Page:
LASIK Eye Surgery

LASIK eye surgery, or “laser-assisted in-situ keratomileusis,” is the most commonly performed laser eye surgery to treat myopia (nearsightedness), hyperopia (farsightedness) and astigmatism.

Like other types of refractive surgery, the LASIK procedure reshapes the cornea to enable light entering the eye to be properly focused onto the retina for clearer vision.

In most cases, laser eye surgery is pain-free and completed within 15 minutes for both eyes. The results — improved vision without eyeglasses or contact lenses — can usually be seen in as little as 24 hours.


First, your eye surgeon uses either a mechanical surgical tool called a microkeratome or a femtosecond laser to create a thin, circular “flap” in the cornea. The surgeon then folds back the hinged flap to access the cornea (the stroma) and removes some corneal tissue using an excimer laser.

This highly specialized laser uses a cool ultraviolet light beam to remove (“ablate”) microscopic amounts of tissue from the cornea to reshape it so it more accurately focuses light on the retina for improved vision.

For nearsighted people, the goal is to flatten the cornea; with farsighted people, a steeper cornea is desired.

Excimer lasers also can correct astigmatism by smoothing an irregular cornea into a more normal shape. It is a misconception that LASIK cannot treat astigmatism.

After the laser reshapes the cornea, the flap is laid back in place, covering the area where the corneal tissue was removed. Then the cornea is allowed to heal naturally.

Laser eye surgery requires only topical anesthetic drops, and no bandages or stitches are required.


Your eye doctor will perform a thorough eye exam to ensure your eyes are healthy enough for the procedure. He or she will evaluate: the shape and thickness of your cornea; pupil size; refractive errors (myopia, hyperopia, and astigmatism); as well as any other eye conditions.


Before your surgery begins, numbing eye drops are applied to your eye to prevent any discomfort during the procedure. Your doctor may also give you some medication to help you relax.

Your eye will be positioned under the laser, and an instrument called a lid speculum is used to keep your eyelids open.

The surgeon uses an ink marker to mark the cornea before creating the flap. A suction ring is applied to the front of your eye. It will prevent eye movements or loss of contact that could affect flap quality.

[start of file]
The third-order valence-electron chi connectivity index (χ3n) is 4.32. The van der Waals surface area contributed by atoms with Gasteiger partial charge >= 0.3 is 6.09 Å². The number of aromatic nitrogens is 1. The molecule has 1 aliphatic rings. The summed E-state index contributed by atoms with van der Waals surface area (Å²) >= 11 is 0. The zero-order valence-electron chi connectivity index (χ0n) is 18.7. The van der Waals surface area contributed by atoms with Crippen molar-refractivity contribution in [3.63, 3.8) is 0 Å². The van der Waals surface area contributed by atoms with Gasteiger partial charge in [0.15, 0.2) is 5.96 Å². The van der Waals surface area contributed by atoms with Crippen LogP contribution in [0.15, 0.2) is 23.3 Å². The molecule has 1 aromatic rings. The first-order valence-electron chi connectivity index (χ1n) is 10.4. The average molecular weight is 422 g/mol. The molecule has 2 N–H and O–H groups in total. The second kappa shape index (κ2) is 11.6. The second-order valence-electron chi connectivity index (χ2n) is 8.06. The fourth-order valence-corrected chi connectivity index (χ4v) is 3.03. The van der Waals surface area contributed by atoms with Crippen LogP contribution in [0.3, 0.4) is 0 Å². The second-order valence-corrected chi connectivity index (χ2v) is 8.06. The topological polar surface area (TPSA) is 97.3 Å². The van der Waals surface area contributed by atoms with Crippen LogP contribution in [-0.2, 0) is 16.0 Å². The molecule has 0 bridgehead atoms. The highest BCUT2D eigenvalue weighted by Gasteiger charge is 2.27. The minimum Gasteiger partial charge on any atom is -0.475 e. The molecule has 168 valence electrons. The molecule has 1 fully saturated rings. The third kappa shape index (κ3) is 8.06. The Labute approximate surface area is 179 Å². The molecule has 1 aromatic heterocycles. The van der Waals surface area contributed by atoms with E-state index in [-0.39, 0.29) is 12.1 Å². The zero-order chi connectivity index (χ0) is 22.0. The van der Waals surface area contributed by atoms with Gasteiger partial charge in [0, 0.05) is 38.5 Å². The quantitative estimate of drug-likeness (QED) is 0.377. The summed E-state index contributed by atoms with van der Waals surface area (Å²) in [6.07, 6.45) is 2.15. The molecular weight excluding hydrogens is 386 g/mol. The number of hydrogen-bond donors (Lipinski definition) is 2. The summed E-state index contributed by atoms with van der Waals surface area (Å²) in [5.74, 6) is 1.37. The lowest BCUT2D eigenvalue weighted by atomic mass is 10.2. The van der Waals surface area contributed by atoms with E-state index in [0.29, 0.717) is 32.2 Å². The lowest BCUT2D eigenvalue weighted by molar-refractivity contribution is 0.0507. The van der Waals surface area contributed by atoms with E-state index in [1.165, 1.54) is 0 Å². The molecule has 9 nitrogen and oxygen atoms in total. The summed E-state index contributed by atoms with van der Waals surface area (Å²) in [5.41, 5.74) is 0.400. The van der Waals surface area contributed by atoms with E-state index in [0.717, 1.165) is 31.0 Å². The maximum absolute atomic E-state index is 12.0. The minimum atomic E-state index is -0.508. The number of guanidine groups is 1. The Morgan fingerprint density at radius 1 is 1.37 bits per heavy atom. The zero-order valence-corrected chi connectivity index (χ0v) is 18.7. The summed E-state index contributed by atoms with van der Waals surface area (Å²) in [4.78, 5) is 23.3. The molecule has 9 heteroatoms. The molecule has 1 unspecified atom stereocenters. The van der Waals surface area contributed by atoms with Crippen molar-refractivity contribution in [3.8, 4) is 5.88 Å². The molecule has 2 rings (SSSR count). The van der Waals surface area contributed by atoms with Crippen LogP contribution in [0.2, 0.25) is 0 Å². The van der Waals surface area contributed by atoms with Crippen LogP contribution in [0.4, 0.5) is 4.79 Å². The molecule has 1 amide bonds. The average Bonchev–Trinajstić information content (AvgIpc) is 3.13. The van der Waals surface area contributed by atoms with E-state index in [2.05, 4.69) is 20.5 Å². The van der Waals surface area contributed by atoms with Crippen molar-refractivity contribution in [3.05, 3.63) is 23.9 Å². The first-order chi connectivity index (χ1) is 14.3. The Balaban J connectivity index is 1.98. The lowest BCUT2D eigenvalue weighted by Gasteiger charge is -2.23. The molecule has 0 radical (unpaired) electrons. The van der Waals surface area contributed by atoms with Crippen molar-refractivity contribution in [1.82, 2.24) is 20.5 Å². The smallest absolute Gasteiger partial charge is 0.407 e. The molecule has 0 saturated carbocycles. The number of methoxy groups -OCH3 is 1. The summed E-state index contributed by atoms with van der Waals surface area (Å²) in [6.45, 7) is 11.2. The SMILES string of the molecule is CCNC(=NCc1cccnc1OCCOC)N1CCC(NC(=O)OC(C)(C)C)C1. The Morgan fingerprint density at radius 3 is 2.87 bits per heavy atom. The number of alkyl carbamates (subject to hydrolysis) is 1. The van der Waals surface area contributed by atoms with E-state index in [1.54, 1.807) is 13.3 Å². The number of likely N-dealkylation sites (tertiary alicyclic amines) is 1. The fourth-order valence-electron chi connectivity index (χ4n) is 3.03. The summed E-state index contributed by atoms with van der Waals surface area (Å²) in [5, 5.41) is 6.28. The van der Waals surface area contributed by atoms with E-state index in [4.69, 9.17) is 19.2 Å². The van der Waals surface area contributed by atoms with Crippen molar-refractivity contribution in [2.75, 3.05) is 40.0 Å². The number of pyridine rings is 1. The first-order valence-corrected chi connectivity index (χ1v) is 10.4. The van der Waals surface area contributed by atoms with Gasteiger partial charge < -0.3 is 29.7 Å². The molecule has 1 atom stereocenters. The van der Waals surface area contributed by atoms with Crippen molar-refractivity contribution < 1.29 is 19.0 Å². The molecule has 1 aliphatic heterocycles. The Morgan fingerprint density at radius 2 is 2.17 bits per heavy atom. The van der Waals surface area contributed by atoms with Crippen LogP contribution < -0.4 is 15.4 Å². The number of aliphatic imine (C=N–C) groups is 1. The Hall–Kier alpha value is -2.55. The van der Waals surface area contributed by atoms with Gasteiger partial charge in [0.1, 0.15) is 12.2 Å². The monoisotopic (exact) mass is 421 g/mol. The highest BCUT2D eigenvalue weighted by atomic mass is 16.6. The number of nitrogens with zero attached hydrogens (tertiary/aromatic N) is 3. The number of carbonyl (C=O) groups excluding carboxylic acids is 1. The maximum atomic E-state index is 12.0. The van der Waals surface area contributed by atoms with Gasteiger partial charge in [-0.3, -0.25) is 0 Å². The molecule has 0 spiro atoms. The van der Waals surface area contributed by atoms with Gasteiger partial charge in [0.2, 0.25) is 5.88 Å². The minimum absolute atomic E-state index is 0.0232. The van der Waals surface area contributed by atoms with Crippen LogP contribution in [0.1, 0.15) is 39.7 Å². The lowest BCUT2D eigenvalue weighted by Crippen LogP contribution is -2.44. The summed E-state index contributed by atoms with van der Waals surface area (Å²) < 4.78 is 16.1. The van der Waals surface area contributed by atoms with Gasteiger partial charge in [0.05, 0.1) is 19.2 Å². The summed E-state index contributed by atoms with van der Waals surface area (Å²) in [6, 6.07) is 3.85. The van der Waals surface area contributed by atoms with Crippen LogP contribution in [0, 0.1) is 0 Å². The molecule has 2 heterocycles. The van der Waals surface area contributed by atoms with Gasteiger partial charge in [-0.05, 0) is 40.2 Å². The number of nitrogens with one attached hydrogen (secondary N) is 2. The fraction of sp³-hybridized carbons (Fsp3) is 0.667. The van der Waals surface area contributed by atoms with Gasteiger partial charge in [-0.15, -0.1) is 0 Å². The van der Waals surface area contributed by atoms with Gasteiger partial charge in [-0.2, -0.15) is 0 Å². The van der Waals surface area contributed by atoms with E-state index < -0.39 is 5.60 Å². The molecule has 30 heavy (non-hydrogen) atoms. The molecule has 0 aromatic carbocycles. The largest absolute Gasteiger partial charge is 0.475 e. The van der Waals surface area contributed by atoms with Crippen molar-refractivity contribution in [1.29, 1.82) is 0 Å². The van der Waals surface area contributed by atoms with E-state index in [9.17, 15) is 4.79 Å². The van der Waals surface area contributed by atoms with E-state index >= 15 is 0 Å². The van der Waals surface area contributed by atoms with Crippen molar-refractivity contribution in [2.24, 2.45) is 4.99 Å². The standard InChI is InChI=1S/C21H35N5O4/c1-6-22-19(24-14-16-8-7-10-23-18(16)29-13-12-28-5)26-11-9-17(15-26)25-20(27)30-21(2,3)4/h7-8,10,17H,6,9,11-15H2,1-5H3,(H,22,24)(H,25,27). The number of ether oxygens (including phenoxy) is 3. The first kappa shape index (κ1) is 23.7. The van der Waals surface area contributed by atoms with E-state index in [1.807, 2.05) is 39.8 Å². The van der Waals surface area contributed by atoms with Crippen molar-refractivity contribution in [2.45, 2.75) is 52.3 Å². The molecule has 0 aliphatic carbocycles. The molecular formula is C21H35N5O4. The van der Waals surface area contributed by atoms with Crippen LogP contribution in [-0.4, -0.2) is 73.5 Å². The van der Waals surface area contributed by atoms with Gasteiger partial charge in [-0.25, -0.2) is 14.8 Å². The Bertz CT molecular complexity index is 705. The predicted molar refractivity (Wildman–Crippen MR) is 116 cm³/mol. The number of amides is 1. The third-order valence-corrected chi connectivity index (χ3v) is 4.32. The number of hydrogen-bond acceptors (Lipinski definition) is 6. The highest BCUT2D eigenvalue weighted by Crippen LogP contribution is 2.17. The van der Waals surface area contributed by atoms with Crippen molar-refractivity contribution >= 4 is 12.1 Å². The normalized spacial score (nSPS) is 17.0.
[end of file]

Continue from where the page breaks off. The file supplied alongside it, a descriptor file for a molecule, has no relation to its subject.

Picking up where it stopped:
After the corneal flap is created, the surgeon then uses a computer to adjust the excimer laser for your particular prescription.

You will be asked to look at a target light for a short time while he or she watches your eye through a microscope as the laser sends pulses of light to your cornea.

The laser light pulses painlessly reshape the cornea, although you may feel some pressure on your eye. You’ll also hear a steady clicking sound while the laser is operating.

LASIK is performed on each eye separately, with each procedure taking only about five minutes.


Upon completion of your LASIK eye surgery, your surgeon will have you rest for a bit. You may feel a temporary burning or itching sensation immediately following the procedure. After a brief post-operative exam, someone can drive you home. (You cannot drive after LASIK until your eye doctor confirms your uncorrected vision meets the legal standard for driving.)


Laser eye surgery offers numerous benefits and can dramatically improve your quality of life. Most people achieve 20/20 vision or better after the surgery, but LASIK results do vary. Some people may achieve only 20/40 vision or less.

You may still need to wear glasses or contact lenses following laser vision correction, though your prescription level typically will be much lower than before.

While the procedure has an excellent safety profile, LASIK complications can occur and may include infection or night glare (starbursts or halos that are most noticeable when you’re viewing lights at night).

A small percentage of people will need a LASIK enhancement, or “touch up” procedure, a few months after the primary LASIK eye surgery.

You also may still need reading glasses once you reach your 40s. This is due to a normal age-related loss of near vision called presbyopia.

While LASIK eye surgery has a high success rate, it is important that you discuss all facets of the procedure with your surgeon prior to consenting to the surgery.

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